NC Treasurer calls for US Dept of Justice to recover funds potentially owed to NC taxpayers

Treasurer Dale Folwell calls for pricing transparency from all North Carolina hospitals, citing “anti-competitive activities”

Eamon Queeney- The North State Journal
State Treasurer Dale Folwell speaks at a Council of State meeting in Raleigh. (File photo)

RALEIGH – State Treasurer Dale R. Folwell called this week for the U.S. Department of Justice to take action and for all North Carolina hospitals to be transparent in their pricing. The announcement was made in light of the recent settlement of a lawsuit filed by the U. S. Department of Justice and the N. C. Department of Justice against Atrium Health, formerly known as Carolinas Healthcare System.

The civil antitrust lawsuit challenged provisions in Atrium’s contracts with major health insurers including Blue Cross and Blue Shield of North Carolina (Blue Cross NC) that prohibited what otherwise would have been used to direct consumers towards high quality, cost-effective health care providers.

“For decades, the largest public hospital system in North Carolina has been engaging in this and other anti-competitive activities,” said Treasurer Folwell. “In the spirit of this settlement, I’m calling on all North Carolina hospitals to be transparent and to publish their pricing so consumers can make informed decisions regarding health care. I’m also calling for the United States Department of Justice and the North Carolina Department of Justice, on behalf of the State Health Plan, to recover the potentially hundreds of millions overcharged to consumers by hospital management from this illegal activity.”

Earlier this year, the State Health Plan (Plan) submitted a public records request to UNC Health Care for a copy of its contract and fee schedule with Blue Cross NC. Blue Cross NC is the third party administrator for the Plan and negotiates pricing for the Plan’s 727,000 members.

In response, UNC Health Care provided more than 100 pages of redacted information with no visible prices. The state-owned hospital said that pricing information between Blue Cross NC and itself is confidential. 

“The taxpayers need to understand that the state treasurer cannot find out from the state hospital what the State Health Plan is paying for medical services for state workers,” said Folwell. “It’s beyond belief.”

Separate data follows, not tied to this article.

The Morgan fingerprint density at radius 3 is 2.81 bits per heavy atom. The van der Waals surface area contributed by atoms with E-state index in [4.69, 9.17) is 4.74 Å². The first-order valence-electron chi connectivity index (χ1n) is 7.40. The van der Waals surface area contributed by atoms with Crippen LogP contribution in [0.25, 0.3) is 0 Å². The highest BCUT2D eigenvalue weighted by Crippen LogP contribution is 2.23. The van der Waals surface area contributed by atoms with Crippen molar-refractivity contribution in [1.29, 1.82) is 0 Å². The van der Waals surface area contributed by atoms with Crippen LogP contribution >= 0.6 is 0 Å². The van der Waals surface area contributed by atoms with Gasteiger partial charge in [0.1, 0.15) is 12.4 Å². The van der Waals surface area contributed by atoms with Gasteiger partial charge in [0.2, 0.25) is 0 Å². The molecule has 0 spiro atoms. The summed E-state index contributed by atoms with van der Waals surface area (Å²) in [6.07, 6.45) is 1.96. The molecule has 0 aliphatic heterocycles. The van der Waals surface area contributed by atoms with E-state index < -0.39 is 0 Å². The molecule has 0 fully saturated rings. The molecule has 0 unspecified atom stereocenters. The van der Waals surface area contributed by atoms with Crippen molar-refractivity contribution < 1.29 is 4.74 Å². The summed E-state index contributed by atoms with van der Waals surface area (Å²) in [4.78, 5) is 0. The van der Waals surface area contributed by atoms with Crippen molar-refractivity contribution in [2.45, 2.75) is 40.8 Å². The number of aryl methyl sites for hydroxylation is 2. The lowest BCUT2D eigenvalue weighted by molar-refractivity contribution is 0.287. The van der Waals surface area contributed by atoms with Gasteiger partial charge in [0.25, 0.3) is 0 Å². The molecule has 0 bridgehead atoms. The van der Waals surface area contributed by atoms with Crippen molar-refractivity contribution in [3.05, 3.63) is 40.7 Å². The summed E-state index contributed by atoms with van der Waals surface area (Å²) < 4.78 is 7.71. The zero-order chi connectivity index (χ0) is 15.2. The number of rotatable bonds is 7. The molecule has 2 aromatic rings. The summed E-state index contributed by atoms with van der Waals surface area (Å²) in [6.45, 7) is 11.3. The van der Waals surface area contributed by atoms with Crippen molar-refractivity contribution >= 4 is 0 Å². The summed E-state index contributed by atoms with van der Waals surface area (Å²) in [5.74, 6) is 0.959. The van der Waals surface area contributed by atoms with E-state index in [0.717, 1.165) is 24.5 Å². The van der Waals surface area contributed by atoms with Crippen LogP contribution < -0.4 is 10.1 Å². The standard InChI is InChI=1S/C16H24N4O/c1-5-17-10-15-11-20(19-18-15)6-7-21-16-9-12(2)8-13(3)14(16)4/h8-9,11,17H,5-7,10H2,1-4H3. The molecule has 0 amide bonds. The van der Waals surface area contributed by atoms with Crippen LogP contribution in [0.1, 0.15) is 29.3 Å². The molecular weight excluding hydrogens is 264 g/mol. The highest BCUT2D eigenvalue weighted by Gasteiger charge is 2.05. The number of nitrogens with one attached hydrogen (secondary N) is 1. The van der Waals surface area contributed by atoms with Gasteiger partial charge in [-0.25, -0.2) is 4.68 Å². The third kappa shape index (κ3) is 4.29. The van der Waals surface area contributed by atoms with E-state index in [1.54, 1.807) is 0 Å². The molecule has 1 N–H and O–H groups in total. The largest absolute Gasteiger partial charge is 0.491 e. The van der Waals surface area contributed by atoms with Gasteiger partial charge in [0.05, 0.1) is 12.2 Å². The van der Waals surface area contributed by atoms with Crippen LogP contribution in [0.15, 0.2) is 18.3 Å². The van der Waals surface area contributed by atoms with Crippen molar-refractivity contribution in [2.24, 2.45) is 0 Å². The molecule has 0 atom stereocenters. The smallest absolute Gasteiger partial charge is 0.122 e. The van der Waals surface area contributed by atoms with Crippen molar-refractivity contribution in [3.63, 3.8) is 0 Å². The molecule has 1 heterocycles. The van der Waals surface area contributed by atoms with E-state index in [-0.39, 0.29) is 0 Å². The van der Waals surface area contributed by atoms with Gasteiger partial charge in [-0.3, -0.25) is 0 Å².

In order to begin reducing medical costs and to provide price transparency for its members, the Plan announced a new medical provider reimbursement strategy using referenced-based pricing based on a percentage over published government rates plus, on average, a 77 percent profit. The N.C. Healthcare Association, the group representing hospitals around the state, is currently opposing this action and has begun lobbying the N. C. General Assembly to immediately stop the Plan’s initiative to bring transparency.  This opposition, in the form of proposed legislation to preserve the current payment structure until 2021, comes despite the state auditor’s finding of seven years ago that the state is at risk for potentially overpaying medical claims.

Folwell argues that if legislation is passed to stop the Plan, then premiums, copays, and deductibles for the nearly 727,000 teachers, public safety workers, and other state and local employees could increase, and the projected $300 million in savings to taxpayers and $65 million in savings to members would not be realized, impacting the long-term viability of the Plan.

“In North Carolina, we already spend $3.4 billion a year in taxpayers’ money for state employees and retiree health care. Additionally, we owe $30 billion for long-term health care costs and we don’t even know what we’re supposed to pay for medical services,” said Folwell. “If something isn’t done now, then other core functions of government like education, public safety, and roads will be financially impacted.”

Folwell also said that after his legal team reviews the settlement, he will be submitting comments on the proposed settlement to the U. S. Department of Justice.

“We’re doing what’s necessary at this point in our state’s history because others didn’t,” said Folwell.  “As chaotic as health care is, we have not lost our commitment on focusing all of our attention on the member and taxpayers like them. It’s not enough to just point out problems, ultimately they have to be fixed.”